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The Fifth Circuit affirmed the district court's grant of summary judgment for the employer in an action alleging retaliation under Texas law. The court held that, although the district court erred by concluding that New Mexico law applied in this case, the protected conduct plaintiff described was not a but-for cause of their terminations. The court explained that an employee bringing a retaliation claim under the Texas Occupational Code must demonstrate that he would not have been terminated but for his protected conduct. In this case, plaintiffs' refusal to train a patient independently was not a necessary, or but-for, cause of the firings. View "Almeida v. Bio-Medical Applications of Texas, Inc." on Justia Law

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IberiaBank filed suit against defendant in state court under the Computer Fraud and Abuse Act (CFAA), seeking a declaratory judgment that IberiaBank was not required to pay defendant, a former employee, his success bonus. After the parties agreed to close arbitration and pursue claims in federal court, the district court granted summary judgment on some claims and, at a bench trial, a magistrate judge resolved the remaining claims. Both parties appealed. The Fifth Circuit held that the trial court did not clearly err by concluding that defendant breached the Change-in-Control Severance Agreement; that IberiaBank did not breach its employment agreement with defendant; and that defendant violated the CFAA because there was sufficient evidence to support the trial court's finding that defendant lacked authorization to delete IberiaBank files. The court declined to resolve whether there was a Louisiana Unfair Trade Practices Act violation in this case and remanded for the trial court to consider the claim. The court held that the district court correctly held that IberiaBank's litigation behavior did not demonstrate actual malice. Finally, the court affirmed the rulings on attorneys' fees. View "IberiaBank v. Broussard" on Justia Law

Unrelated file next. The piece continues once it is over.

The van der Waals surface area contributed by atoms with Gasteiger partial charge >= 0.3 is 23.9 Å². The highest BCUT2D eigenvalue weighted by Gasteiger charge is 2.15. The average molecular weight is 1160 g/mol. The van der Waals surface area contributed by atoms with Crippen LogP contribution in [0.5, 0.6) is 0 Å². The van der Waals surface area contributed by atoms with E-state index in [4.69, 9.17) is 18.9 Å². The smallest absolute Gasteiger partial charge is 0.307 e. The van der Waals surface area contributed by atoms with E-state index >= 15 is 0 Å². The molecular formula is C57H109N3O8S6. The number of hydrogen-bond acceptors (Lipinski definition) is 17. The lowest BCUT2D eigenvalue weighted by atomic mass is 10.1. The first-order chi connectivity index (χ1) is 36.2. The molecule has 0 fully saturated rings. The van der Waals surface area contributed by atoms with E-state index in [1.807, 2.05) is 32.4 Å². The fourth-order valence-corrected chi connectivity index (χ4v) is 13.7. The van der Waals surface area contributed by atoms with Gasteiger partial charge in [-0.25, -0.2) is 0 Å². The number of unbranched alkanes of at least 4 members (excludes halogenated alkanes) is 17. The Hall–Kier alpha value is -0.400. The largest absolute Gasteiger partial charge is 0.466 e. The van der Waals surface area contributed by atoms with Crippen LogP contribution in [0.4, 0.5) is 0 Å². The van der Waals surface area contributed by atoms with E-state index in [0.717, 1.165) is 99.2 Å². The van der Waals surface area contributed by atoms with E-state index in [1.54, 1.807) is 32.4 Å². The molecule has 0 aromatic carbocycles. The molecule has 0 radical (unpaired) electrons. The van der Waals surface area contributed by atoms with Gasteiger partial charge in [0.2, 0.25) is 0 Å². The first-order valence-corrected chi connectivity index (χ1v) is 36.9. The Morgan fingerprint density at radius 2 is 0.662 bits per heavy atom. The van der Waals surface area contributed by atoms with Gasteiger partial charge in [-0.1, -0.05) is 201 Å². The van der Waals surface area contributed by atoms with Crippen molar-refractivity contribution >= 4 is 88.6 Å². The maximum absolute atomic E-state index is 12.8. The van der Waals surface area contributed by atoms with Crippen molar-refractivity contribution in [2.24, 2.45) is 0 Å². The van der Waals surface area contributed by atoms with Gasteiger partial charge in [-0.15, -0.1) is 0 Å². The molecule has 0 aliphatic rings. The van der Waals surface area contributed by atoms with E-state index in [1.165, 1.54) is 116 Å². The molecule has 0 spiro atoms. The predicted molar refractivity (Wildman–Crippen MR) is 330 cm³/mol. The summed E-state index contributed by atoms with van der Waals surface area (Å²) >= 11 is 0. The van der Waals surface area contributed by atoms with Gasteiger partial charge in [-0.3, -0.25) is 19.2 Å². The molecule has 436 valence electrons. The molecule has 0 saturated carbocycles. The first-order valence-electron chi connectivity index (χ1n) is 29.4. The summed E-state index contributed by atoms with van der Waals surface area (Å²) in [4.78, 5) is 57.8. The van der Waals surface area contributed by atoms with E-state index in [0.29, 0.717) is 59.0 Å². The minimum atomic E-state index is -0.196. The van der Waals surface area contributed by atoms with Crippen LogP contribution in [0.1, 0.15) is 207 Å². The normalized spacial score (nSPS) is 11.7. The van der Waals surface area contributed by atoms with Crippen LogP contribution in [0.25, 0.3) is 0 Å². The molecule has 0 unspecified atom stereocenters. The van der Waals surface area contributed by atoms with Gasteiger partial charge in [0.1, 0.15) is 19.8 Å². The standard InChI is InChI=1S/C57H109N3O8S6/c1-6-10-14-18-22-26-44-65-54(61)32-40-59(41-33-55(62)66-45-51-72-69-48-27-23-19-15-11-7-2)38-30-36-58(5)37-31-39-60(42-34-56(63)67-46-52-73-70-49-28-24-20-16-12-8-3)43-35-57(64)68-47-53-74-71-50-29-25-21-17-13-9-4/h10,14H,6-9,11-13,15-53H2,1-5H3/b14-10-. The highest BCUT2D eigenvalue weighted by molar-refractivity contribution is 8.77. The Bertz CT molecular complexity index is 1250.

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Saybolt LP, a petroleum products company, used the fluctuating workweek (FWW) method to calculate overtime compensation for some of its oil and gas inspectors who worked radically varying hours each week. Plaintiffs, oil and gas inspectors, filed suit against Saybolt, alleging that the incentive payments precluded use of the FWW method and placed their employer in violation of the Fair Labor Standards Act (FLSA). The Fifth Circuit held that Saybolt failed to comply with the FWW method, and thus its use of that method to calculate the FWW inspectors' overtime premiums was erroneous; plaintiffs have not created an issue of disputed fact regarding Saybolt's willfulness; the district court erred in holding that Saybolt was judicially estopped from challenging plaintiffs' damages model; plaintiffs were entitled to an award of one and one-half times the "regular rate" instead of using the one-half multiplier that Saybolt claimed was appropriate; and the district court erred in adopting plaintiffs' damages methodology. Accordingly, the court affirmed in part, reversed in part, and remanded. View "Dacar v. Saybolt L.P." on Justia Law